Image credit: Ken Richardson


Abstracts to be added.

 

Please note: This is a Thursday. 


Title: Novel magnetism and local symmetry breaking in a Mott insulator with strong spin orbit interactions

 

Speaker: Vesna Mitrovic, Brown University

 

Abstract: Study of the combined effects of strong electronic correlations with spin-orbit coupling (SOC) represents a central issue in quantum materials research. Predicting emergent properties represents a huge theoretical problem since the presence of SOC implies that the spin is not a good quantum number. Existing theories propose the emergence of a multitude of exotic quantum phases, distinguishable by either local point symmetry breaking or local spin expectation values, even in materials with simple cubic crystal structure such as Ba2NaOsO6. Experimental tests of these theories by local probes are highly sought for. Our local measurements designed to concurrently probe spin and orbital/lattice degrees of freedom of Ba2NaOsO6 provide such tests [1]. We show that a canted ferromagnetic phase which is preceded by local point symmetry breaking is stabilized at low temperatures, as predicted by quantum theories involving multipolar spin interactions [2]. Specifically, we find that the ferromagnetic state is in fact a type of canted ferromagnet with two sub-lattice magnetization, and that cubic symmetry breaking occurs at a temperature above the Néel temperature and it involves deformation of oxygen octahedra presumably reflecting a complicated pattern of staggered orbital order. Our findings are in startlingly good agreement with theoretical predictions based on quantum models [2]. Thus, our results, to be presented, establish that such quantum models represent an appropriate theoretical framework for predicting emergent properties in materials with both strong correlations and SOC, in general.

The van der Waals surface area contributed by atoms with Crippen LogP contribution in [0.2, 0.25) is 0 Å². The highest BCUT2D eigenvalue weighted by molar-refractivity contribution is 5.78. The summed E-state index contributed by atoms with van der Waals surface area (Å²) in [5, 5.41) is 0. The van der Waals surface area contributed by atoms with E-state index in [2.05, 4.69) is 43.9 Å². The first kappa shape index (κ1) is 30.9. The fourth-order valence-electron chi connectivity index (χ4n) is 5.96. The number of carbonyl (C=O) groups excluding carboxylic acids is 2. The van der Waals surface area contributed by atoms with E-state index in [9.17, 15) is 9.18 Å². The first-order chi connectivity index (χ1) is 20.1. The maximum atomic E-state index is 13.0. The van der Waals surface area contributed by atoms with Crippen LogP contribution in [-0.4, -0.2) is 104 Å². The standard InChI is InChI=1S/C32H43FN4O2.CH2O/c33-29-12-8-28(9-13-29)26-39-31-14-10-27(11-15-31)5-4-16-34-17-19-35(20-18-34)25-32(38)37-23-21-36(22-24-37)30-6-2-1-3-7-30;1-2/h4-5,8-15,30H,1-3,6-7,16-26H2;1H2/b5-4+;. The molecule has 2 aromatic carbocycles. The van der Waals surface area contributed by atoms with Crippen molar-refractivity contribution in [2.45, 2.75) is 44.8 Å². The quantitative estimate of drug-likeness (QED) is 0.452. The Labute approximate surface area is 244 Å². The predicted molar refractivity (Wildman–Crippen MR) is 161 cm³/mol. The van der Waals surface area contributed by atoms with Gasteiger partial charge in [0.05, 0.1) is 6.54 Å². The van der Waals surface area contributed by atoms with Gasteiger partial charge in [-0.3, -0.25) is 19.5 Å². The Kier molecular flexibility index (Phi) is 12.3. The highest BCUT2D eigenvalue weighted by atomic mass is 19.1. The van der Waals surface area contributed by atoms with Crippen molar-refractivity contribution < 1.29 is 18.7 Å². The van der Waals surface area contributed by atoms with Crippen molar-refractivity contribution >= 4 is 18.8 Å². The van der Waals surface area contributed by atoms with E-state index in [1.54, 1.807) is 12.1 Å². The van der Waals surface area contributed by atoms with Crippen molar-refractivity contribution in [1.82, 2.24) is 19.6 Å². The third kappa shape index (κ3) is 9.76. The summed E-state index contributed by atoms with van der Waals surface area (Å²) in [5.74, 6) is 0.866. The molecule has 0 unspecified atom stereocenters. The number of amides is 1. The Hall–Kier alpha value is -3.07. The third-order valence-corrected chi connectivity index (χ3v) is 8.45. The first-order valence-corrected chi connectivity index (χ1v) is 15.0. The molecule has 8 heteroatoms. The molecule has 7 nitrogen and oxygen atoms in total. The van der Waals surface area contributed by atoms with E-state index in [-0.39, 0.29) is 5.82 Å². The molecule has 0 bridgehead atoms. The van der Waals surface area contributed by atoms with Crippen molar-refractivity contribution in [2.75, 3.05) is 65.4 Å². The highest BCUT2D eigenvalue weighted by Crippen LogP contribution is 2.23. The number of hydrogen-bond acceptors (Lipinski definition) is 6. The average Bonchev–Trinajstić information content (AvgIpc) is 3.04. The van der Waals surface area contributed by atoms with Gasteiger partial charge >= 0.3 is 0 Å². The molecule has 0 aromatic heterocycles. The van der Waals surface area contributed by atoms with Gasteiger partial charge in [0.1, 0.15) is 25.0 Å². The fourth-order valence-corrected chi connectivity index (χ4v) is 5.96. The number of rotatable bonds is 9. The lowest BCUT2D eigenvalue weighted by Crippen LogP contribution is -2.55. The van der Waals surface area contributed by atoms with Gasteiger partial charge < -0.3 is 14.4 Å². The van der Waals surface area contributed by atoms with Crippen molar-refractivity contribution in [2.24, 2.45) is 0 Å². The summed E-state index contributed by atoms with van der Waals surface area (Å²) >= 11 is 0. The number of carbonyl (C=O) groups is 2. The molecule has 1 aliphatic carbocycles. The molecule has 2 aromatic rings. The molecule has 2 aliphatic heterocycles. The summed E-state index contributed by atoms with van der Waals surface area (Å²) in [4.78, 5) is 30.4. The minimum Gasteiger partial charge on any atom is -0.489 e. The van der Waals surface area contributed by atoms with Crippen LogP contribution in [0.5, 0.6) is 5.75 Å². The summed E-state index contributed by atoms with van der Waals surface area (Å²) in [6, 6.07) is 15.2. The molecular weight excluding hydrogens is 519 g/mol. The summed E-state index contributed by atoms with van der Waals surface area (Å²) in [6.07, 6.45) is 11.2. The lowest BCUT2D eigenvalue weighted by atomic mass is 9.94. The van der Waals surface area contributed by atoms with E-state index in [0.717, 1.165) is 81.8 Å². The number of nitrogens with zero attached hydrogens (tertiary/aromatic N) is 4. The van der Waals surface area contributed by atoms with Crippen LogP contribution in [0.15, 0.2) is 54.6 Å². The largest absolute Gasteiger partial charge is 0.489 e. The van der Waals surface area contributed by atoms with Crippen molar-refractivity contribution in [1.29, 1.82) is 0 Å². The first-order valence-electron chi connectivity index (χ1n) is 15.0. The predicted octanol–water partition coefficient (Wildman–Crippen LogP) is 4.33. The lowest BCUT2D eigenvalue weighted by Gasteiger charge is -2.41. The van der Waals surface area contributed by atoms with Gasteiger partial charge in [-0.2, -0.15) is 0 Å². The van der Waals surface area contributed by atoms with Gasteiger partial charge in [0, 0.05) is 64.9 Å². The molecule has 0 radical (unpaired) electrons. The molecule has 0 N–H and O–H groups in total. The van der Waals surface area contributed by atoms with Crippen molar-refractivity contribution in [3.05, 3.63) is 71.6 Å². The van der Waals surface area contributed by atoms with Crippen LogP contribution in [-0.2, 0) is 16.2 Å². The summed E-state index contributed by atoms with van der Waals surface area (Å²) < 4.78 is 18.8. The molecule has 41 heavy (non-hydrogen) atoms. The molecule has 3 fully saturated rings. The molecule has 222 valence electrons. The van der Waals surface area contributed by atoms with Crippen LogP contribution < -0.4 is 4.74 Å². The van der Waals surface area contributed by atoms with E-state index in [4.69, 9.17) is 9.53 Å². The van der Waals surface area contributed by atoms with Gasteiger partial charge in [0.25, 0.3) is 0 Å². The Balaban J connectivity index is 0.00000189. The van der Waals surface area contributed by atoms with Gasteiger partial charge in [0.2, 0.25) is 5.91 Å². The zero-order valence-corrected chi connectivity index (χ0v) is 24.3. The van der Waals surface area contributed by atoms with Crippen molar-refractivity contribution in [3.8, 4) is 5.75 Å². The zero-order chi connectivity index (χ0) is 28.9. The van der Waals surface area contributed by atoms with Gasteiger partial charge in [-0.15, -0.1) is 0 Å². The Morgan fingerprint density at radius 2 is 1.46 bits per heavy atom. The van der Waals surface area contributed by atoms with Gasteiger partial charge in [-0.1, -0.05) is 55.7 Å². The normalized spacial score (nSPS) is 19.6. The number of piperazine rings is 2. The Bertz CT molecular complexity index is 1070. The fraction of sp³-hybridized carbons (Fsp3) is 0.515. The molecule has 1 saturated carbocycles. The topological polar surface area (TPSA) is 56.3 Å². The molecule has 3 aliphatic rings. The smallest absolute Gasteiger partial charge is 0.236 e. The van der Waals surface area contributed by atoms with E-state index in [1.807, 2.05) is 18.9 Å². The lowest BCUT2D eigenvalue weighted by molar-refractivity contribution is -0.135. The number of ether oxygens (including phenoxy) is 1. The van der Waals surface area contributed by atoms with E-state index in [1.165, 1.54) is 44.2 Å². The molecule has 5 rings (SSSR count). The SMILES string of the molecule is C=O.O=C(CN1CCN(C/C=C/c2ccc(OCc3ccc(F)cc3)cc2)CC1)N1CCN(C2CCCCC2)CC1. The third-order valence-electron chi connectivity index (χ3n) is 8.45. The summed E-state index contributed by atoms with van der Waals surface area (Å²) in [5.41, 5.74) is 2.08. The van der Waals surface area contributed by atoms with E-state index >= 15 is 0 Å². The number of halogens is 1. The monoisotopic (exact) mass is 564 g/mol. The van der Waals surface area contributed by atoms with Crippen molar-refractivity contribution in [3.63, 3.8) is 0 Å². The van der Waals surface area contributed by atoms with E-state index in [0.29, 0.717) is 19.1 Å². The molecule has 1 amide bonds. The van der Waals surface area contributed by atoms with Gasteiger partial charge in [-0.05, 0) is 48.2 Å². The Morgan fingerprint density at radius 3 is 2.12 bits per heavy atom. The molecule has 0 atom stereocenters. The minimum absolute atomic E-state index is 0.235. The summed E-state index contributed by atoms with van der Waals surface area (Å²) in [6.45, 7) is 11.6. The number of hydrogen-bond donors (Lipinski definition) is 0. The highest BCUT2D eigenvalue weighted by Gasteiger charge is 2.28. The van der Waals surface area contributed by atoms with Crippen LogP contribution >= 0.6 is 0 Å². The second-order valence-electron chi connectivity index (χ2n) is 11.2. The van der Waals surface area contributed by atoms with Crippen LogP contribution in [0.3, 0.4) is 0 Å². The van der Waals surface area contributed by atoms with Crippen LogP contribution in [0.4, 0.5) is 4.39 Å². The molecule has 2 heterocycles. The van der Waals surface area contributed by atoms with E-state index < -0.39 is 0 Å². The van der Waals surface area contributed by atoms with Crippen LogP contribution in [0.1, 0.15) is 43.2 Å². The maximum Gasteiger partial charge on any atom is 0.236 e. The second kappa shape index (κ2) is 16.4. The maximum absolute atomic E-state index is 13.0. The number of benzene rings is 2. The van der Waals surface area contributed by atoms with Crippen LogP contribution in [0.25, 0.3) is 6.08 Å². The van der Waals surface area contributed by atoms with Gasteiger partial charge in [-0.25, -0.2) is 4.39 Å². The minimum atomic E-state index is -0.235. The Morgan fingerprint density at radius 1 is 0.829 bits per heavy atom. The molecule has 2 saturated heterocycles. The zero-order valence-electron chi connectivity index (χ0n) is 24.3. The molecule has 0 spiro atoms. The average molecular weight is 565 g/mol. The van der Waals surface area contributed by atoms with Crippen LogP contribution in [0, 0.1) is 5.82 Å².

[1] L. Lu, M. Song, W. Liu, A. P. Reyes, P. Kuhns, H. O. Lee, I. R. Fisher, and V. F. Mitrovic, Nature Communications, 8, 14407 (2017).
[2] G. Chen, R. Pereira, and L. Balents, Phys. Rev. B, 82, 174440 (2010).


Title: Quantum Nonlinear Optics: Nonlinear Optics Meets the Quantum World

Speaker: Robert Boyd

Abstract: This presentation first recalls the historical development of the field of nonlinear optics, starting from its inception in 1961. It then reviews some of its more recent developments, including especially how nonlinear optics has become a crucial tool for the developing field of quantum technologies. Fundamental quantum processes enabled by nonlinear optics, such as the creation of squeezed and entangled light states, are reviewed. These concepts are illustrated by means of specific applications, such as the development of secure communication systems based on the quantum states of light.